Disruptions certainly go beyond your physical supply chain. What about your human capital, technologies (accompanied with processes) and strategies? Refer to our article on future-proofing your skills gap and assess which risks might be on the horizon in your industry.

When it comes to technologies, there is no doubt that emerging technologies are gaining steam and are starting to transform supply chains. Just consider the application of collaborative robots, automation, RPA (robotic process automation), artificial intelligence, IoT, blockchain, and predictive analytics to name a few. Big name companies are dropping big dollars into these technologies. When thinking about strategy, remember strategy is no longer a multi-year exercise. We must be thinking in terms of strategic sprints. Who knows what will happen beyond a year out!

Several high-level categories should be assessed as you think about your supply chain:

  1. Sourcing – Are you sourcing from China? Is this a viable path forward to source 100% from China? There are increased risk factors to consider. Listen to an interview I conducted with John Tulac, international business attorney, on future-proofing and doing business with China. It is time to reevaluate your supply chain footprint.
  2. Logistics – There are significant disruptors transforming this industry, ranging from e-commerce and the the Omni-channel to robotics, additive manufacturing and the digitization of the supply chain. If you aren’t incorporating these impacts in future-proofing your supply chain, you will be left in the dust. These are concepts of focus for the consortium for logistics success in the Inland Empire to enable companies to stay informed and keep up with the fast pace of change.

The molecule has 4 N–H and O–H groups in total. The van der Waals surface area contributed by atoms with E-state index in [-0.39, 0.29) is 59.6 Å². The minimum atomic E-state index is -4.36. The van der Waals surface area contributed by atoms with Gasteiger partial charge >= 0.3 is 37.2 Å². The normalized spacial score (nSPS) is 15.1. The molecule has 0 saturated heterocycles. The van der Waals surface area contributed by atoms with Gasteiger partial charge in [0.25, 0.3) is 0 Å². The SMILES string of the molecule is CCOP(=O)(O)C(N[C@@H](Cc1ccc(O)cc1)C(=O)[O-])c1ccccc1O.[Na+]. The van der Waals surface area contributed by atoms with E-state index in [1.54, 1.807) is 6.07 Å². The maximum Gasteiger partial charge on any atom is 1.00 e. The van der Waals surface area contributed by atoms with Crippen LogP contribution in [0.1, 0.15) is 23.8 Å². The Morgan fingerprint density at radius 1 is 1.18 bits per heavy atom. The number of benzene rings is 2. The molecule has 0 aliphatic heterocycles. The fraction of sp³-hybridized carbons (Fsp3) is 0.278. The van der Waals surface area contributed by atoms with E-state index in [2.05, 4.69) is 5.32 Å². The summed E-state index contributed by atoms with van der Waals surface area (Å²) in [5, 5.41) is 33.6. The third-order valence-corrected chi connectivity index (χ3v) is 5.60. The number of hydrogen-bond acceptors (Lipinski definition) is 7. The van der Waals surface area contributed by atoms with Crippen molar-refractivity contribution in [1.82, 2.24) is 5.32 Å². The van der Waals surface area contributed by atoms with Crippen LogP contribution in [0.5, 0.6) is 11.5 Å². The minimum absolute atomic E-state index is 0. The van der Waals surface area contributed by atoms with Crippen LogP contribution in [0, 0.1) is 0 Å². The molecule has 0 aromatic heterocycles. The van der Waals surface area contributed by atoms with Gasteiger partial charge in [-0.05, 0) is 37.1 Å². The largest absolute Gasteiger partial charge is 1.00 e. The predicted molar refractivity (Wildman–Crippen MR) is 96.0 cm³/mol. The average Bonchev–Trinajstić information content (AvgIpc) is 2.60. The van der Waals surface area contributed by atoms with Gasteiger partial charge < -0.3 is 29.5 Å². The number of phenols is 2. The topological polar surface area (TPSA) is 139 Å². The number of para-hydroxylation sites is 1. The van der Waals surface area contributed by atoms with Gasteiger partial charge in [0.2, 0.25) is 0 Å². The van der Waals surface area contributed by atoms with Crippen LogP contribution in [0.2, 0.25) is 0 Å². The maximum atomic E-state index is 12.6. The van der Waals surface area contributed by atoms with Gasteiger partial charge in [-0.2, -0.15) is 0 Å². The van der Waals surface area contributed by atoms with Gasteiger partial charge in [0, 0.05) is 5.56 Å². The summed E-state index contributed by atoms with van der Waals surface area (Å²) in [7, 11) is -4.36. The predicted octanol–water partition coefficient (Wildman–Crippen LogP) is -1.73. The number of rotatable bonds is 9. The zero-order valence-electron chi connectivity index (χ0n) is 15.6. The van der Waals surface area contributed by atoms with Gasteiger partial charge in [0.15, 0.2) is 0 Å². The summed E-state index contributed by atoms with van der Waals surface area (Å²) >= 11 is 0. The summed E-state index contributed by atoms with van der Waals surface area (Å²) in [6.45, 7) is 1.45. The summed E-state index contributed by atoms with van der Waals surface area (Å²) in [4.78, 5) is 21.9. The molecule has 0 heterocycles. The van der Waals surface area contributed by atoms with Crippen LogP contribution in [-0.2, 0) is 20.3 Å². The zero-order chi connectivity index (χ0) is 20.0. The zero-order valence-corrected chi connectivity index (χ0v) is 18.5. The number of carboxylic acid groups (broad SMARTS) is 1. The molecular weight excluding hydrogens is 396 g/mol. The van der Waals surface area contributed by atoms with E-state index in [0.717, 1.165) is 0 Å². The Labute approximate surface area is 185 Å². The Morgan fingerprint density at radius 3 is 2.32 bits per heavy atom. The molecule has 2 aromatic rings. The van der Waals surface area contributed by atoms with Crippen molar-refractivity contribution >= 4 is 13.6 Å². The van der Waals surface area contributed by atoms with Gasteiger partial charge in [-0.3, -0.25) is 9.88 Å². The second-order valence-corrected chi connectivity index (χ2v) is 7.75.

3. Manufacturing – Industry 4.0 is transforming manufacturing and changing the landscape. It will be a pivotal year that separates the winners vs the losers as advances are made. See what the National Association of Manufacturers’ Leadership Council sees as critical issues
  4. Demand & Supply – There is no doubt, there is a keen interest by business owners, executives and private equity leaders on creating predictable demand and forecasting sales. The more we understand our demand plan, the better our operational performance, supplier performance and customer performance. Read about SIOP (sales, inventory, operations planning) and how it can help future-proof this area.
  5. Inventory – As the disruptions abound and executives fear a slow-down, the proactive management of inventory and advanced collaborative programs are gaining in relevance. Pick up some tips and strategies in our recent article ” Inventory Management as Fashionable as Automated Intelligence for Distributors” for ACHR News.
  6. Metrics & Predictive analytics – Keeping a pulse on performance should remain a top priority while forecasting what will be needed.

Getting ahead of the curve might be the only avenue to success. Consider creating a resilient supply chain and future-proofing your supply chain. Stay tuned and read more about it, and If you are interested in discussing a supply chain assessment, please contact us.

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Forget About Reducing Inventory; Perhaps You Have the Wrong Supply Chain Strategy